Symptoms

Fatigue can cause a wide range of additional symptoms including:

  • Physical: feeling tired all the time, headaches, lightheadedness, sore, aching or weak muscles, loss of appetite, prone to getting sick.
  • Mental: slowed reflexes and responses, poor decision-making and judgement, short-term memory problems, poor concentration.
  • Emotional: moodiness, irritability, low motivation, feeling depressed and hopeless.

Diagnosis

Finding a specific cause for fatigue can be difficult and often there is no medical explanation or diagnosis. However, it is worth working through some of the questions a doctor may ask such as:

  • Do you feel drowsy or weak?
  • Do you feel down or depressed?
  • Has your fatigue developed slowly or suddenly?
  • Is it cyclical or constant?
  • What do you think may be the cause?
  • Have you experienced any significant life events recently?
  • Is your life in balance? Consider work, relationships, physical, emotional, social, sense of worth and recreation.

To try and understand the root cause of your ongoing tiredness, your doctor may also:

  • Take your sleep history. How much sleep do you get each night? What is your sleep quality like? Do you wake or stop breathing in the night, or snore?
  • Do a physical examination to check for signs of illness or disease.
  • Tests – To rule out physical causes, blood tests, urine tests and other investigations may be conducted.

Treatment

Treatment is focused on the underlying cause of tiredness. If there is no medical cause for fatigue, treatment will focus on lifestyle factors that may be causing the problem (see: self help). Talking therapy may be useful if:

  • you are worried or anxious
  • you have experienced a shocking life event
  • you are feeling low or depressed.

Self care

Often feeling tired all the time is due to a combination of factors, including stress, not getting enough sleep and poor diet. Taking steps towards reducing the stress you are under, getting more sleep and giving your body the fuel it needs will help boost your energy. You may find it helps to:

Eat small amounts often

  • Small, well-balanced meals can help regulate your blood-sugar levels and prevent energy slumps.

Take exercise breaks 

  • Feeling tired at your desk? A short 15 minute walk can give you an energy boost.
  • Be active in the day. Regular exercise improves sleep, (but is best not done just before going to bed). Aim to exercise for 2 ½ hours per week.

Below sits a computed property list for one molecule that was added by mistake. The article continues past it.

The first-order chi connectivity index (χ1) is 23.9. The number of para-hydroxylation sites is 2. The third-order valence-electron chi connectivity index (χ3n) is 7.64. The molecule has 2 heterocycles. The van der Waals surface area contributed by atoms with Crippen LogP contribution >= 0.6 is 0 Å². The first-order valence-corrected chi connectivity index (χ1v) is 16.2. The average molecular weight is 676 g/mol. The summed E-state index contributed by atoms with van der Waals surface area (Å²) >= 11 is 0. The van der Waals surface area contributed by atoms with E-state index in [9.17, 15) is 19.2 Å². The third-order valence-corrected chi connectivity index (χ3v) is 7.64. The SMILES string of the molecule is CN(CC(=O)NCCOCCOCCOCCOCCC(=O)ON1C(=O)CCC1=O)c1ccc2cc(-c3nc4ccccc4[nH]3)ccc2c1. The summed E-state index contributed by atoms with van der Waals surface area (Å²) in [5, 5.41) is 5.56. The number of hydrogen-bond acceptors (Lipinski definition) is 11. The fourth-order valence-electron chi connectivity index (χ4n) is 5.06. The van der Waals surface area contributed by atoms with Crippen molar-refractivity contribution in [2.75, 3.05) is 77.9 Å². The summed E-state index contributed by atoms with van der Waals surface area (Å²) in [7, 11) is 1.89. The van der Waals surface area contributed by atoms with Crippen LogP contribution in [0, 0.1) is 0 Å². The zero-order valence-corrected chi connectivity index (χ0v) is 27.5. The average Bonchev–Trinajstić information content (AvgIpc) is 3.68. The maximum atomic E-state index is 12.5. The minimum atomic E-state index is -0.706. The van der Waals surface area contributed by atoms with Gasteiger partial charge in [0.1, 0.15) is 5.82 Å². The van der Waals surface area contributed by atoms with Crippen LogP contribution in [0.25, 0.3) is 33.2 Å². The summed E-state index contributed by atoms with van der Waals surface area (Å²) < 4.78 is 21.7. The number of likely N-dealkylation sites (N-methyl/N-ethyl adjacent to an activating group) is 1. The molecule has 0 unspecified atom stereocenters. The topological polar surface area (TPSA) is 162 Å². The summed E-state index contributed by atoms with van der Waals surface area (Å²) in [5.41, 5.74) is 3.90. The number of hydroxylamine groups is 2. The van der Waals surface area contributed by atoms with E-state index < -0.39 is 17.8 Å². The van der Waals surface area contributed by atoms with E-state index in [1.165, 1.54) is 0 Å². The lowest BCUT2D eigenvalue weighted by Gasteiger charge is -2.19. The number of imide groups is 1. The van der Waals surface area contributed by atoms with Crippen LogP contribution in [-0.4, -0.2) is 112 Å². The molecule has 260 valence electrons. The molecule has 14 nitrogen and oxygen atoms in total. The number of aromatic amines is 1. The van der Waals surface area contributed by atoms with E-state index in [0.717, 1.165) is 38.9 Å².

• Start small and build up.
  • If you feel too tired to exercise, this can be a signal things are out of balance and building up your exercise levels can be one of the best ways to turn this around and help you regain your energy and zest for life.

Lose weight, gain energy

  • It takes a lot of energy to carry extra weight around. Aim to keep your weight within the healthy range for your height and you’ll feel much more energetic.

Gain weight, gain energy

  • If you are underweight, your muscles may not be strong enough to support your body. You may also use more energy keeping warm.

Get a good night's sleep 

  • Go to bed at the same time and wake up at the same time even on the weekends so that you are in sync with your body's natural sleep/wake cycle.
  • Avoid caffeine and alcohol before bed. Keep your bedroom dark, cool and quiet; a place for rest only.

De-stress 

  • Stress can be exhausting. Sometimes just acknowledging that something is stressing you out can make you feel better.
  • Try to do something you find relaxing everyday, whether it be going for a walk, reading a novel, meditating, listening to music or having a bath.
  • Set aside some time just for yourself.

Cut out caffeine 

  • Gradually cut down on caffeine over a 3 week period. Stay off caffeine for a month to see if you feel less tired without it.

Cut down on alcohol before bedtime 

  • Having a few drinks before bed may help you asleep, but it makes you sleep less deeply. Even if you sleep for 8 hours, you’ll still feel tired in the morning.

Drink water 

  • Being dehydrated can make you feel tired.
  • Ongoing tiredness can rob you of your zest for life. Making changes in your lifestyle habits can help you feel more energized, but it will take time to see the full benefit.
  • If you've tried all of the above and nothing seems to be working, seek advice from your doctor.

Learn more

Tiredness Royal College of Psychiatrists, 2012
The laboratory investigation of tiredness  Best Practice Advocacy Centre New Zealand NZ

Credits: Alana Hawke for Health Navigator, May 2014.